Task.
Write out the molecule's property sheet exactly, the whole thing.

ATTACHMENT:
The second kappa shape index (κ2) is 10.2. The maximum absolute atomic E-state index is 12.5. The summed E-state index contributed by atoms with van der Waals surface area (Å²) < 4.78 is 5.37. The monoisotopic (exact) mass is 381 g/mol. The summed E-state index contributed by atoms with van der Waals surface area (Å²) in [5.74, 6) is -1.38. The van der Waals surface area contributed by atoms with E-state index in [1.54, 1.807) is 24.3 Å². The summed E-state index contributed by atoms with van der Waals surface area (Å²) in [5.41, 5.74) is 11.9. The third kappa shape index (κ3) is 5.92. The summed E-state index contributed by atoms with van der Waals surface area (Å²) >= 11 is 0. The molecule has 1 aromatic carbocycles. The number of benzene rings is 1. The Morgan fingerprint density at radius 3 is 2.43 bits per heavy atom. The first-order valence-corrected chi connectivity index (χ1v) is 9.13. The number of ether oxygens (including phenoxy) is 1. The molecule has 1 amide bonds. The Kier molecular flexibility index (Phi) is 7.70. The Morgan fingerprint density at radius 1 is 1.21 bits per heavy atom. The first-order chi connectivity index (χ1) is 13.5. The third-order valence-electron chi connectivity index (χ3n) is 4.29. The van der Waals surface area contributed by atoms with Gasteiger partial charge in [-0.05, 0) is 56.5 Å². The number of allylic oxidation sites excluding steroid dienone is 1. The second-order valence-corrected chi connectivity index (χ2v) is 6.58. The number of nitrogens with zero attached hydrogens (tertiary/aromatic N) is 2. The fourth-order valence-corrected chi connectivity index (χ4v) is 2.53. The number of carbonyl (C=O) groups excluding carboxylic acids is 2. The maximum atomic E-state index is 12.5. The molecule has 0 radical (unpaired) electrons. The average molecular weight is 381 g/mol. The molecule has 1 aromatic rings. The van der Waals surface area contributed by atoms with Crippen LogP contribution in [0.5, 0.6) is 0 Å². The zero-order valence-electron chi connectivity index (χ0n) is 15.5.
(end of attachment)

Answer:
The second kappa shape index (κ2) is 10.2. The maximum absolute atomic E-state index is 12.5. The summed E-state index contributed by atoms with van der Waals surface area (Å²) < 4.78 is 5.37. The monoisotopic (exact) mass is 381 g/mol. The summed E-state index contributed by atoms with van der Waals surface area (Å²) in [5.74, 6) is -1.38. The van der Waals surface area contributed by atoms with E-state index in [1.54, 1.807) is 24.3 Å². The summed E-state index contributed by atoms with van der Waals surface area (Å²) in [5.41, 5.74) is 11.9. The third kappa shape index (κ3) is 5.92. The summed E-state index contributed by atoms with van der Waals surface area (Å²) >= 11 is 0. The molecule has 1 aromatic carbocycles. The number of benzene rings is 1. The Morgan fingerprint density at radius 3 is 2.43 bits per heavy atom. The first-order valence-corrected chi connectivity index (χ1v) is 9.13. The number of ether oxygens (including phenoxy) is 1. The molecule has 1 amide bonds. The Kier molecular flexibility index (Phi) is 7.70. The Morgan fingerprint density at radius 1 is 1.21 bits per heavy atom. The first-order chi connectivity index (χ1) is 13.5. The third-order valence-electron chi connectivity index (χ3n) is 4.29. The van der Waals surface area contributed by atoms with Gasteiger partial charge in [-0.05, 0) is 56.5 Å². The number of allylic oxidation sites excluding steroid dienone is 1. The second-order valence-corrected chi connectivity index (χ2v) is 6.58. The number of nitrogens with zero attached hydrogens (tertiary/aromatic N) is 2. The fourth-order valence-corrected chi connectivity index (χ4v) is 2.53. The number of carbonyl (C=O) groups excluding carboxylic acids is 2. The maximum atomic E-state index is 12.5. The molecule has 0 radical (unpaired) electrons. The average molecular weight is 381 g/mol. The molecule has 1 aromatic rings. The van der Waals surface area contributed by atoms with Crippen LogP contribution in [0.5, 0.6) is 0 Å². The zero-order valence-electron chi connectivity index (χ0n) is 15.5.